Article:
When I heard that Halsey was teaming up with Fifth Harmony member Lauren Jauregui for a track together, I squealed. (Yes, seriously.) Two of my favorite femme artists working together for a song on Halsey’s forthcoming album? Say no more. Immediately, rumors started to swarm around Halsey and Lauren’s respective fandoms about the content of the impending release of “Strangers.”
Would they be singing about guys? Would they be singing about girls? Would they be singing about each other?
Halsey and Lauren are both proudly bisexual, and their candor with followers about everything from romance to mental health has created an impenetrable bond between them and their fandoms. A collaboration was natural, especially given the overlap in fan demographics. But “Strangers” is more than a sensical partnership between emerging pop icons; it’s a blatant acknowledgement of lady love.
Let’s be clear: popular music is rife with girl-on-girl references, from bubble-gum pop to hip hop to classic rock. And yes, over the years we’ve seen female stars in particular push the limits of what’s kosher to reference in their song lyrics. There was Katy Perry’s “I Kissed A Girl,” which further popularized the idea that straight girls kissing other girls was a fun party pastime. The same year, pop icon Britney Spears released “If U Seek Amy,” a clever single about how all the boys — and the girls — want to sleep with her.
We sang along and glorified the music that these self-proclaimed vixens produced, but the reality was that these songs weren’t about true bisexuality; they simply made queerness a commodity from which they could generate sales.
I don’t vilify Katy, Britney, or any of the other stars who croon about their experiences kissing girls. However, I do think such sorta-kinda-queer singles contribute to a diminishing of the validity of bisexuality — a sexual identity that society often struggles to see as earnest or genuine. Even when we seem to happen upon an artist who is candid about their sexuality outside the realms of a recording booth, like fellow pop star Demi Lovato, lady love is still posed as an experiment that’s fun to try but not necessarily openly embrace. Demi came close when she would neither confirm nor deny whether the 2015 hit “Cool For The Summer” was about her having a fling with a woman, but that still was far from an admission of queerness.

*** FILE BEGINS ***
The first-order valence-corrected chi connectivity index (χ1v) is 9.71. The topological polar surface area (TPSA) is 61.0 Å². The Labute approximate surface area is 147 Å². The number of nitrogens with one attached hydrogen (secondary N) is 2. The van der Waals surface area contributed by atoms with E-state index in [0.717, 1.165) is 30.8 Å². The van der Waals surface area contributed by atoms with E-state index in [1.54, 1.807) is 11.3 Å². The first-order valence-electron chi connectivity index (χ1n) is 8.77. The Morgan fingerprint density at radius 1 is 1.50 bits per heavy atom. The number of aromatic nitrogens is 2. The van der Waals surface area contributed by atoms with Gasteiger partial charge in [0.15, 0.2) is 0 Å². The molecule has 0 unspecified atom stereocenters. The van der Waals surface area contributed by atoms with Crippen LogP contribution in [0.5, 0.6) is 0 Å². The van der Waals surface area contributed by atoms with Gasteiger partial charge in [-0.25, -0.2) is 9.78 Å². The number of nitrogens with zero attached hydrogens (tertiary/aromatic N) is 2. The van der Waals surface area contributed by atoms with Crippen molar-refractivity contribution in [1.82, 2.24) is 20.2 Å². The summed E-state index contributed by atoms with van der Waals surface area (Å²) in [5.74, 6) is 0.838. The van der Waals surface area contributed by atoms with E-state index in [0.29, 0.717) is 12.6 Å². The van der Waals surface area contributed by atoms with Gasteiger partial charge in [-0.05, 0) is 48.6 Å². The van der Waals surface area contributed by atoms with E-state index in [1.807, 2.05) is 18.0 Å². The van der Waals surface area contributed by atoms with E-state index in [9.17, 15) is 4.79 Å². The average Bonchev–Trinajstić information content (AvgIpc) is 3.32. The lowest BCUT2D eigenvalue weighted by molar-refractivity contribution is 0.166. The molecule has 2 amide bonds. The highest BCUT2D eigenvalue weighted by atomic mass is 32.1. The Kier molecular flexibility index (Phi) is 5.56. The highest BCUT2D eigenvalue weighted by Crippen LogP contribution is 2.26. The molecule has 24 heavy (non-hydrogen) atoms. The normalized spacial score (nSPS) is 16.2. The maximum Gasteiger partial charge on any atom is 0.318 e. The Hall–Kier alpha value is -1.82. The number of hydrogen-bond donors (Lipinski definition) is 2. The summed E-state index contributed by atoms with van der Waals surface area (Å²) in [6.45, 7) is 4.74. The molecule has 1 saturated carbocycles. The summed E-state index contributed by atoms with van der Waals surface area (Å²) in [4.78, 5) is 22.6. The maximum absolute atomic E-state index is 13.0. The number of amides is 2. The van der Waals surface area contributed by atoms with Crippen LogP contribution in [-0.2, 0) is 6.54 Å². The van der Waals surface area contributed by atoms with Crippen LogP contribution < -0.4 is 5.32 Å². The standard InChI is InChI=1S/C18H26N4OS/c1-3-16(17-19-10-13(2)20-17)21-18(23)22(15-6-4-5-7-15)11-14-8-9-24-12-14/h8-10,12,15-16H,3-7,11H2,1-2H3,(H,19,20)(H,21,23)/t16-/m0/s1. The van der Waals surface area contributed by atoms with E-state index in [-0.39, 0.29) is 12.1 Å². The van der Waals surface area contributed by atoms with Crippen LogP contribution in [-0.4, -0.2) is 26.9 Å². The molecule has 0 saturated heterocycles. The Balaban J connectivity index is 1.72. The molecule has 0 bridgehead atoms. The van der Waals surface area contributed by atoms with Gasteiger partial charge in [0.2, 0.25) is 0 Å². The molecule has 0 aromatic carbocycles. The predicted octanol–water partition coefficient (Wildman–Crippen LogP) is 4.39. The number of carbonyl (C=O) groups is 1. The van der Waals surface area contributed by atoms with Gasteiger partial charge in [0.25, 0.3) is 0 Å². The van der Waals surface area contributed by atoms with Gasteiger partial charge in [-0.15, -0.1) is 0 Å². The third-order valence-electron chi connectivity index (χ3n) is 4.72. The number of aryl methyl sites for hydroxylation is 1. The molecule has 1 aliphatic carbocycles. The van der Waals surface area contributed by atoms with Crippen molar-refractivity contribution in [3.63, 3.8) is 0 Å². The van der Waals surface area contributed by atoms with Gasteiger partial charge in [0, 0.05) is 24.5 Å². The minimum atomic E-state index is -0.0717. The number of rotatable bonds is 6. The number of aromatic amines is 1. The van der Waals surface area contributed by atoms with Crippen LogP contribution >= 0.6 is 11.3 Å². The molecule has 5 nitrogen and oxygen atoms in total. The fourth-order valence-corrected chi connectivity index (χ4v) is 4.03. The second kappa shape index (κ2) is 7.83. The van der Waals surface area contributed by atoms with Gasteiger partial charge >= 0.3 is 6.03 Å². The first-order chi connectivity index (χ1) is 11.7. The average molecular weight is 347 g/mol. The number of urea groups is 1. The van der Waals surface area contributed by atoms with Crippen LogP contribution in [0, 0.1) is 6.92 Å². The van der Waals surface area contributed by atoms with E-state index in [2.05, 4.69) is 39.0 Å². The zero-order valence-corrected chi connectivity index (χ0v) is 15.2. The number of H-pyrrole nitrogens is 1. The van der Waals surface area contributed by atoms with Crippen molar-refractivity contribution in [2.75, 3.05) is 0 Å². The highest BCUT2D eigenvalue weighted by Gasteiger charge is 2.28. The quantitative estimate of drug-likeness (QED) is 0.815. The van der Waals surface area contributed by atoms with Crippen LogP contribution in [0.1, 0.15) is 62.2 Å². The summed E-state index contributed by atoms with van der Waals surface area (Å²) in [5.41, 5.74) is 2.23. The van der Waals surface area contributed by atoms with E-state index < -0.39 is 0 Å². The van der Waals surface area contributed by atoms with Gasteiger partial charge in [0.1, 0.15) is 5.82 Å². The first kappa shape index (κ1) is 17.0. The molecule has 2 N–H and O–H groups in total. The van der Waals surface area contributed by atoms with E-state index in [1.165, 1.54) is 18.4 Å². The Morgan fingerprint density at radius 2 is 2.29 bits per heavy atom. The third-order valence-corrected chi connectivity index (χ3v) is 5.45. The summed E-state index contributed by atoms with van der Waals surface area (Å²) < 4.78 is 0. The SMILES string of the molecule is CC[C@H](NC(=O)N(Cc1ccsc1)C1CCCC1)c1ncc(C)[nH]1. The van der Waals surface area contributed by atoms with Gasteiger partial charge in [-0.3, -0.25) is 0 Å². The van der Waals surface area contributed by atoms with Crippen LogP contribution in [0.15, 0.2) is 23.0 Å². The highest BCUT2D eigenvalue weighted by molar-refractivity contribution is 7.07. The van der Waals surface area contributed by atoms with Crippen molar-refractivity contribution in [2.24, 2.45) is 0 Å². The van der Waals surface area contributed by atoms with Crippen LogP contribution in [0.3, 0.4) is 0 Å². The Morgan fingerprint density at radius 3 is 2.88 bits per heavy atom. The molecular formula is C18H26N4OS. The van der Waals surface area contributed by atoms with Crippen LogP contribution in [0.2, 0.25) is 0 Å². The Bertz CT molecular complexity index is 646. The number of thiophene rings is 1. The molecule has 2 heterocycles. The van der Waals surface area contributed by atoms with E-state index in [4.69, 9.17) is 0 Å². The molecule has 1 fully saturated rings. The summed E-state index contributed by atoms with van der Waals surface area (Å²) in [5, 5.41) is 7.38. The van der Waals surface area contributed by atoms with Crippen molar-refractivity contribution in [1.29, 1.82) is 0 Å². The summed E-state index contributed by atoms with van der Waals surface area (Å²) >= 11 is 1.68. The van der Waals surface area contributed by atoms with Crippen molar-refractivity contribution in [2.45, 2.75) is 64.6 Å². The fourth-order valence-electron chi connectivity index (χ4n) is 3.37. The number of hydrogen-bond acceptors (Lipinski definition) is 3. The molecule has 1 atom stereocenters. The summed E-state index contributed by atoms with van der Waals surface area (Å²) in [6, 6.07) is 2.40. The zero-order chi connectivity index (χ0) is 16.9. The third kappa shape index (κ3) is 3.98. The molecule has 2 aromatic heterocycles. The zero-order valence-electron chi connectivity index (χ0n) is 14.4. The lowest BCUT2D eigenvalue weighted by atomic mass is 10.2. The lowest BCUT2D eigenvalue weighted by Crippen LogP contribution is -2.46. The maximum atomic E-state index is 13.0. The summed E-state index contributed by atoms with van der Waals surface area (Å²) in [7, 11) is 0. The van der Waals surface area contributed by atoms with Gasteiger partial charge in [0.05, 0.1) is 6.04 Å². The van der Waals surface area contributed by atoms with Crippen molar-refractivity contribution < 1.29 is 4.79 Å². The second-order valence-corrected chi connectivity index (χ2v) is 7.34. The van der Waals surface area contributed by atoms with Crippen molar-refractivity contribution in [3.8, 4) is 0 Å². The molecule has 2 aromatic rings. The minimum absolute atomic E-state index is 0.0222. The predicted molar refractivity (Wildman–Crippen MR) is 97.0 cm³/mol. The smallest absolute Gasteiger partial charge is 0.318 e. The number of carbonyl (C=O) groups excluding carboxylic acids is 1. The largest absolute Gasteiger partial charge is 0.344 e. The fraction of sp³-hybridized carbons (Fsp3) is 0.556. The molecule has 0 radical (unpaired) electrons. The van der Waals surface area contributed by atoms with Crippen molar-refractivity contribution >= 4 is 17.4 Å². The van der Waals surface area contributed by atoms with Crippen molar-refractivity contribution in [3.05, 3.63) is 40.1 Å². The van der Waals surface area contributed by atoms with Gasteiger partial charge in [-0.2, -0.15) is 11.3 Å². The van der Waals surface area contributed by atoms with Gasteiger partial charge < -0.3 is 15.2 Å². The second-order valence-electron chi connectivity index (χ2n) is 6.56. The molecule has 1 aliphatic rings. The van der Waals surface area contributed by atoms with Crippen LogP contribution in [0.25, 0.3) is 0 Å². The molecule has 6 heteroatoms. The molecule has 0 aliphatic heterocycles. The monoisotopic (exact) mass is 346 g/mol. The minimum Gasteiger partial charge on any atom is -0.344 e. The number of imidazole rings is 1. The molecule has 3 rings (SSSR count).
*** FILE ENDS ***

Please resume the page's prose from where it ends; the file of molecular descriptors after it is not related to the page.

I am the first to say that expecting people who may not be heterosexual or gender conforming to “come out” is asinine and cruel. But at the same time, artists who choose to use their platform to allude to issues like sexuality but then refuse to acknowledge those allusions any further is a contributing factor to why queer fear is still an issue.
We often look to public figures, especially entertainment icons, with respect and admiration. At the very least, we embrace that they have a platform with which they can disseminate messages that are important to them, and by nature us as well. Particularly with pop stars like Katy, Britney, and Demi, many of these leading ladies have young fans. That’s not to say that there aren’t forty-somethings on the highway jamming to “Toxic” — but the reality is that pop icons have a huge following of youth who look to them in awe.
Naturally, when you have stars producing music that toys with queerness as a drunken activity or clandestine summer romance, you have fans that ultimately feel left out. Where are the lady-loving-ladies who will shout from the rooftops that queer love can be mainstream too?
Apparently, they are right here in the form of Halsey and Lauren Jauregui. Up until now, pop music has tip-toed the lines of what’s okay to discuss in songs and what is marketable enough to top the charts. Even queer male performers like Frank Ocean, Adam Lambert, and Sam Smith often toy with ambiguity of lyrics in order to ensure their tracks have a shot at making it big. But “Strangers” isn’t flirting with the idea of queerness; it’s a full embracement of it.
“She doesn't kiss me on the mouth anymore / 'Cause it's more intimate, than she thinks we should get / She doesn't look me in the eyes anymore / Too scared of what she'll see, somebody holding me”
From the start of the song we see that Halsey and Lauren aren’t hiding what this song is about: ex-girlfriends and the mourning of love lost. She/her pronouns are in full force and it’s awesome because not only is “Strangers” a catchy tune, but it’s finally giving queer fans the ability to hear their experiences in song. It’s finally giving queer artists the chance to sing openly. It’s finally making queerness more than the result of too much gin. It’s finally a radio anthem for the lady loving ladies.